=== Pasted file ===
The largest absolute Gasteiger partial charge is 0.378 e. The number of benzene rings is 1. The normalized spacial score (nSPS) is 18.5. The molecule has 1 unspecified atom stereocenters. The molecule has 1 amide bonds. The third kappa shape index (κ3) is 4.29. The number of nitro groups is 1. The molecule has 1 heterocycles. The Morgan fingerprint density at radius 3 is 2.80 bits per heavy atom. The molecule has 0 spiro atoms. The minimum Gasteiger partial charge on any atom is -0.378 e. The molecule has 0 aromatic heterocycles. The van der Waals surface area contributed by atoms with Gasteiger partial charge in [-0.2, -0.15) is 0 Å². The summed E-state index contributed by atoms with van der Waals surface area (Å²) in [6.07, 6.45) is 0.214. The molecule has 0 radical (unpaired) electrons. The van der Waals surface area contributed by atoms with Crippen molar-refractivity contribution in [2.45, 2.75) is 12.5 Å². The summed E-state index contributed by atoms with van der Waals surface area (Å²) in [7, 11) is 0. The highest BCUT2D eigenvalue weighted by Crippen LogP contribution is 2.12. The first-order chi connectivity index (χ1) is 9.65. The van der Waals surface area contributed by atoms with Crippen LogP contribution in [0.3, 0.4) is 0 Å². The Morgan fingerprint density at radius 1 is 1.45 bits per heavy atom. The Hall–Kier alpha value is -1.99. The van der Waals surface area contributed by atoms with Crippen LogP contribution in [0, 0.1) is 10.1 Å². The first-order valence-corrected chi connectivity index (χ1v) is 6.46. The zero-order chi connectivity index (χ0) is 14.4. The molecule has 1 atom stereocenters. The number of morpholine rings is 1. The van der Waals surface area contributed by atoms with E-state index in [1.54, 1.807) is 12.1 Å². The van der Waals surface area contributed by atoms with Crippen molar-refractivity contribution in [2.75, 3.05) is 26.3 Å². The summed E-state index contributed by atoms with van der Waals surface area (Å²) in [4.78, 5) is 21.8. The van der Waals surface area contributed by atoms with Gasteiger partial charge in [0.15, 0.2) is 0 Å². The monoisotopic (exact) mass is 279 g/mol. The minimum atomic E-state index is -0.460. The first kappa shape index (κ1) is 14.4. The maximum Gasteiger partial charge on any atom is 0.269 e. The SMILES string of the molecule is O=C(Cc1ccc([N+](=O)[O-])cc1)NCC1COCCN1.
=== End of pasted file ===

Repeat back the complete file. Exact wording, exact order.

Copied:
The largest absolute Gasteiger partial charge is 0.378 e. The number of benzene rings is 1. The normalized spacial score (nSPS) is 18.5. The molecule has 1 unspecified atom stereocenters. The molecule has 1 amide bonds. The third kappa shape index (κ3) is 4.29. The number of nitro groups is 1. The molecule has 1 heterocycles. The Morgan fingerprint density at radius 3 is 2.80 bits per heavy atom. The molecule has 0 spiro atoms. The minimum Gasteiger partial charge on any atom is -0.378 e. The molecule has 0 aromatic heterocycles. The van der Waals surface area contributed by atoms with Gasteiger partial charge in [-0.2, -0.15) is 0 Å². The summed E-state index contributed by atoms with van der Waals surface area (Å²) in [6.07, 6.45) is 0.214. The molecule has 0 radical (unpaired) electrons. The van der Waals surface area contributed by atoms with Crippen molar-refractivity contribution in [2.45, 2.75) is 12.5 Å². The summed E-state index contributed by atoms with van der Waals surface area (Å²) in [7, 11) is 0. The highest BCUT2D eigenvalue weighted by Crippen LogP contribution is 2.12. The first-order chi connectivity index (χ1) is 9.65. The van der Waals surface area contributed by atoms with Crippen LogP contribution in [0.3, 0.4) is 0 Å². The Morgan fingerprint density at radius 1 is 1.45 bits per heavy atom. The Hall–Kier alpha value is -1.99. The van der Waals surface area contributed by atoms with Crippen LogP contribution in [0, 0.1) is 10.1 Å². The first-order valence-corrected chi connectivity index (χ1v) is 6.46. The zero-order chi connectivity index (χ0) is 14.4. The molecule has 1 atom stereocenters. The number of morpholine rings is 1. The van der Waals surface area contributed by atoms with E-state index in [1.54, 1.807) is 12.1 Å². The van der Waals surface area contributed by atoms with Crippen molar-refractivity contribution in [2.75, 3.05) is 26.3 Å². The summed E-state index contributed by atoms with van der Waals surface area (Å²) in [4.78, 5) is 21.8. The van der Waals surface area contributed by atoms with Gasteiger partial charge in [0.15, 0.2) is 0 Å². The monoisotopic (exact) mass is 279 g/mol. The minimum atomic E-state index is -0.460. The first kappa shape index (κ1) is 14.4. The maximum Gasteiger partial charge on any atom is 0.269 e. The SMILES string of the molecule is O=C(Cc1ccc([N+](=O)[O-])cc1)NCC1COCCN1.